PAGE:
The Samsung F1 disk is around the fastest there is, but it's sustained transfer rate drops down to around 55 MB/s when getting fuller. 3 of those disks in Aid0 may achieve, depending on the controller and the inherent overhead something like 140-150 MB but for uncompressed you need at least 200 MB/s. Only when they are near empty you may be able to ingest uncompressed, but they fill up rapidly with these data flows. And the F1 has 32 MB buffer.

Or are you talking about 4:2:2 HDV? In that case only 120 MB/s is needed and 3 disks will suffice.
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Old July 24th, 2008, 01:08 AM   #22
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So even cached, this is not enough? Even at the maximum allocation size?

Now, would one drive or two be needed for optimum performance in "Film Scan" mode in Cineform?
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Old July 24th, 2008, 08:04 AM   #23
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Harm is right. 4 drives is probably minimum. (I don't have the numbers memorized yet - I will when I get serious about building a machine to do it.)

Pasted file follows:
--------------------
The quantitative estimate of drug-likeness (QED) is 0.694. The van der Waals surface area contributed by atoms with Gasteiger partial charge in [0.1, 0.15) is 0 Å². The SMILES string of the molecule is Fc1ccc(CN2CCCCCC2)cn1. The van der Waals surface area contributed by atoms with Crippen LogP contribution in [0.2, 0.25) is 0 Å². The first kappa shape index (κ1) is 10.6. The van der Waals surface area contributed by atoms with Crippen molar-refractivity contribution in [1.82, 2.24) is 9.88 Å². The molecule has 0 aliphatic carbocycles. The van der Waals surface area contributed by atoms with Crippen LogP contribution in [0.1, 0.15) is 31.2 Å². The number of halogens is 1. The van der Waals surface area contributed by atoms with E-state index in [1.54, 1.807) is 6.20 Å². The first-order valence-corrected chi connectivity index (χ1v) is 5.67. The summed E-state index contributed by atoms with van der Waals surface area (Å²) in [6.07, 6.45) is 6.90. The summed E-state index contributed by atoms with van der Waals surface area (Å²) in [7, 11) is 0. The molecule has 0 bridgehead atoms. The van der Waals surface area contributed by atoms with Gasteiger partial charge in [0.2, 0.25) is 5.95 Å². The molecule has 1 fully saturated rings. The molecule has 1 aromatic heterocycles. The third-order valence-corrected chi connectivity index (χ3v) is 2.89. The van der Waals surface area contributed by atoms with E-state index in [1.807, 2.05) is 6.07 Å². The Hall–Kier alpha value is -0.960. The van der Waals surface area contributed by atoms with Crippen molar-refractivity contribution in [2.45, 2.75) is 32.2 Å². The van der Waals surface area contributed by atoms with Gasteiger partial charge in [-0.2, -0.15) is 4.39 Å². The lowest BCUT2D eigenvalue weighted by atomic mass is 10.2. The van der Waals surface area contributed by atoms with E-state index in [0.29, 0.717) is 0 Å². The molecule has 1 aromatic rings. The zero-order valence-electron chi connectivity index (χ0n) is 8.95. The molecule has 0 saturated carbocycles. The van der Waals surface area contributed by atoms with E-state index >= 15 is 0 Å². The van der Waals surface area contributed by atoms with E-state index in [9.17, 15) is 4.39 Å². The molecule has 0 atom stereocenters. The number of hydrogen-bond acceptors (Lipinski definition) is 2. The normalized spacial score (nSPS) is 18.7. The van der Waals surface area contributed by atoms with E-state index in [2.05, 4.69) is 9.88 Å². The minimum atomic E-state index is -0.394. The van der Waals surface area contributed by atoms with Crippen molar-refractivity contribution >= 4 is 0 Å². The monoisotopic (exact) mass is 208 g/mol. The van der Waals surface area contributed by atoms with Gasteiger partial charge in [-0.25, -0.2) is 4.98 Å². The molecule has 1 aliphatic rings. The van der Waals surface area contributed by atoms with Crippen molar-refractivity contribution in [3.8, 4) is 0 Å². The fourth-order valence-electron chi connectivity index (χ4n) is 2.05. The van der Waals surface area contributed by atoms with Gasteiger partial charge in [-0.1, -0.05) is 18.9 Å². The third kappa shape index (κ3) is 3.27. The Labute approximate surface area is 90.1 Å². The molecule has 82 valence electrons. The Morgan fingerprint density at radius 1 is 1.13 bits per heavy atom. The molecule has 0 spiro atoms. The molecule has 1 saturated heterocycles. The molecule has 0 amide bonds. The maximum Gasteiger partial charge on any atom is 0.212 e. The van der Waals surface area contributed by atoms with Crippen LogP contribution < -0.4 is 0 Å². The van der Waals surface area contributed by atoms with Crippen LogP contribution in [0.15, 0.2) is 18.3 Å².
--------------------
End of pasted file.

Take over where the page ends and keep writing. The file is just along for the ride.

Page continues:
32 megs of cache on a hard drive amounts to less than a second of uncompressed HD video (insignificant). 50MB/s sustained write speed is about the most you can rely on with a modern hard drive (regardless of allocation size).

I also don't remember off the top of my head what the maximum throughput is with PCI, but I don't think it is adequate either.
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Old July 24th, 2008, 09:38 AM   #24
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I dream of 3 1920x1080 CCD sensors capturing in AVC (High 4:2:2 Intra profile) at 200Mbps in 1080p60 recording to 96GB SxS cards in the .mxf container.
Are all your recordings so short and the time between them long enough to transfer to HD? 96 GB will suffice for around 8 minutes per card. Better wait for 512 GB cards, they will last around 42 minutes per card, so dream on...
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Old July 24th, 2008, 06:35 PM   #25
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Are all your recordings so short and the time between them long enough to transfer to HD? 96 GB will suffice for around 8 minutes per card. Better wait for 512 GB cards, they will last around 42 minutes per card, so dream on...
There were 4 minute Beta SP tapes back in the day, this dream is a start. And it's 200 Megabits, not Megabytes (200 Megabytes is 4:4:4(:4) 16bit uncompressed). I take that as kind of an insult.

Again, how many do I need for "Film Scan"? (not Film Scan 2 on the PC and 100% on the Mac)
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Old July 25th, 2008, 07:31 PM   #26